“Stand in the center! You are the king! The king always takes center stage!” Dr. Nanditha Krishna tells the young man, who is playing the king. As she watches the rehearsal for the Grove School’s Annual Day, she provides a few pointers and corrections to the children. The teachers directing and choreographing the performances have already done a brilliant job.
The stories enacted by the children are from India’s ancient traditions – like the Dashavatara…the ten avatars of Lord Vishnu. Rippling blue ribbons of cloth across the floor are waved to portray the waves of the ocean. The first avatar, Matsya, the fish, pulls a boat across the sea, in a re-enactment of the Indian version of the Noah story, the flood story known to every world mythology.
Vishnu’s second avatar, Kurma, the turtle, holds the world on his back during the great churning of the waters, while the gods and demons wage an epic struggle for control of the world.
There are musical interludes, with a haunting melody—essentially Indian, sung by a chorus of children. These melodies are not the sort of happy, meaningless childhood melodies one so often hears, instead they evoke a spiritual dimension; they touch something beyond this world, and even small Indian children make an early acquaintance with the deeper levels of reality.
These children seem extraordinary. Each one is absolutely graceful and brilliant — dancing, singing, or speaking, in Tamil or Sanskrit, moving across the stage, smiling just enough – enchantingly charming. The littlest is five or six, and the older ones are high school age. Where have they found such gifted, talented children?
These are the students of the Grove School, one of the best private schools in Madras – and every child is encouraged to develop a presence on stage and his or her singing and dancing talents. Every child is steeped in the ancient traditions of the oldest stories, which are not only captivating just as stories, but are imbued with the most profound mystical meaning.
Not all the students are Hindu; some are Moslem, and they take part in these performances with equal enthusiasm. No one is required to take part, but all do. Who could resist the beauty of these enchanting tales?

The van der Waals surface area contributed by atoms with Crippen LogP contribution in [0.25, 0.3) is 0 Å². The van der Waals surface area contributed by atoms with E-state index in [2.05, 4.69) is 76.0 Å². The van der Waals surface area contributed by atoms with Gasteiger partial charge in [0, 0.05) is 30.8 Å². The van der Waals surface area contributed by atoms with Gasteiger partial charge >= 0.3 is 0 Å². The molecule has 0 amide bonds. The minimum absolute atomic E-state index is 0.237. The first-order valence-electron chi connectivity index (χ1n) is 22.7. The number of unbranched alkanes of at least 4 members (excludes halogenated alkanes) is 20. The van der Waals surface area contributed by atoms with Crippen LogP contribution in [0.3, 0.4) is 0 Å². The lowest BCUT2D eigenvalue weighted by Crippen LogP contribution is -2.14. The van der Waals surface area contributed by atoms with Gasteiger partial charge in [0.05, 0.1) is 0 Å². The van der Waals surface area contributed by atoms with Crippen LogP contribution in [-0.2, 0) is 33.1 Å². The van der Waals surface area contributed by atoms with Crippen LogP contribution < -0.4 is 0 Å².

The Grove School is run by the C.P Ramaswami Aiyar Foundation, which was formed in 1966, following the death of the great statesman, C.P. Ramaswami Aiyar, a remarkable individual and visionary, with a very practical nature, who, as diwan (governor) of Travancore brought his state into the modern world with ambitious projects such as the first great hydroelectric power plants in India, while never losing touch with the oldest and most revered traditions, the essential tenets of Sanatana Dharma (Hinduism) which have inspired and held together Indian civilization for 10,000 years. He was a brilliant speaker and communicator. His great-grandaughter, Dr. Nanditha Krishna, is the Honorary Director of the Foundation.
The first school run by the Foundation was not the Grove School, but the Saraswathi Kendra Learning Centre, begun in 1985, in response to a need for special education for Indian children with learning disabilities. The children benefit from an alternate education which includes not only academic studies, but also yoga, art, music, and dance, and which aims to foster in each child their own unique talents and abilities. Saraswathi Kendra is affiliated with the National Institute of Open Schooling, which allows children to graduate and be accepted into universities all over India. Those Saraswathi Kendra children who may come from disadvantaged families do not pay more than they can afford.
If, after a couple of years, at the Saraswathi Kendra Learning Centre, a child is able to transfer to a regular school, then that is done. If not, the child continues her education at Saraswathi Kendra.
The Saraswathi Kendra School, in 1985, began with four students, who because of learning disabilities were not able to succeed in the regular school system. In the beginning, there was just one teacher, one table, and four desks.
Since that small beginning, hundreds of children have graduated from Saraswathi Kendra and have gone on to highly successful careers; many as musicians, classical dancers, or sports stars.
Top Photo: Author: Ramanarayanadatta Astir. Acquired in 1965. University of Toronto Book contributor: Robarts – University of Toronto Collection: rob arts: Toronto. This work is in the public domain in India because its term of copyright has expired.
Second Photo: Kurma: Date: 1850. PD-US. This image (or other media file) is in the public domain because its copyright has expired. This applies to Australia, the European Union and those countries with a copyright term of life of the author plus 70 years.
Third photo: Sharon St Joan / A Child in a Tamil Nadu village.